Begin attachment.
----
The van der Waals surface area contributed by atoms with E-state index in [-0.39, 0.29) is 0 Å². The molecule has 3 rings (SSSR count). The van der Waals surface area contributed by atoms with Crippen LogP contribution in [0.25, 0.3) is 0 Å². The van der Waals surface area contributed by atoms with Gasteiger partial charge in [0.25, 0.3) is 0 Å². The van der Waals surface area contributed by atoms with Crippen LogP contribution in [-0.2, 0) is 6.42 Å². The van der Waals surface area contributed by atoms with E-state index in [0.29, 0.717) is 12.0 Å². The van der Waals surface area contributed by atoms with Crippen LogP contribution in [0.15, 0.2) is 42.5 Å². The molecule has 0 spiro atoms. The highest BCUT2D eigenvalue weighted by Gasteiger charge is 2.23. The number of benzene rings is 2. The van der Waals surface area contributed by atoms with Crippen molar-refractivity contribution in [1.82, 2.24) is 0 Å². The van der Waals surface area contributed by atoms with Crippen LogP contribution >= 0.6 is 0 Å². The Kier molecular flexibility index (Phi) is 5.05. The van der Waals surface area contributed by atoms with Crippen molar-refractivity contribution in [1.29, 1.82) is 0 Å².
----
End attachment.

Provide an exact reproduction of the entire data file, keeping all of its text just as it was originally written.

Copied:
The van der Waals surface area contributed by atoms with E-state index in [-0.39, 0.29) is 0 Å². The molecule has 3 rings (SSSR count). The van der Waals surface area contributed by atoms with Crippen LogP contribution in [0.25, 0.3) is 0 Å². The van der Waals surface area contributed by atoms with Gasteiger partial charge in [0.25, 0.3) is 0 Å². The van der Waals surface area contributed by atoms with Crippen LogP contribution in [-0.2, 0) is 6.42 Å². The van der Waals surface area contributed by atoms with E-state index in [0.29, 0.717) is 12.0 Å². The van der Waals surface area contributed by atoms with Crippen LogP contribution in [0.15, 0.2) is 42.5 Å². The molecule has 0 spiro atoms. The highest BCUT2D eigenvalue weighted by Gasteiger charge is 2.23. The number of benzene rings is 2. The van der Waals surface area contributed by atoms with Crippen molar-refractivity contribution in [1.82, 2.24) is 0 Å². The van der Waals surface area contributed by atoms with Crippen LogP contribution >= 0.6 is 0 Å². The Kier molecular flexibility index (Phi) is 5.05. The van der Waals surface area contributed by atoms with Crippen molar-refractivity contribution in [1.29, 1.82) is 0 Å².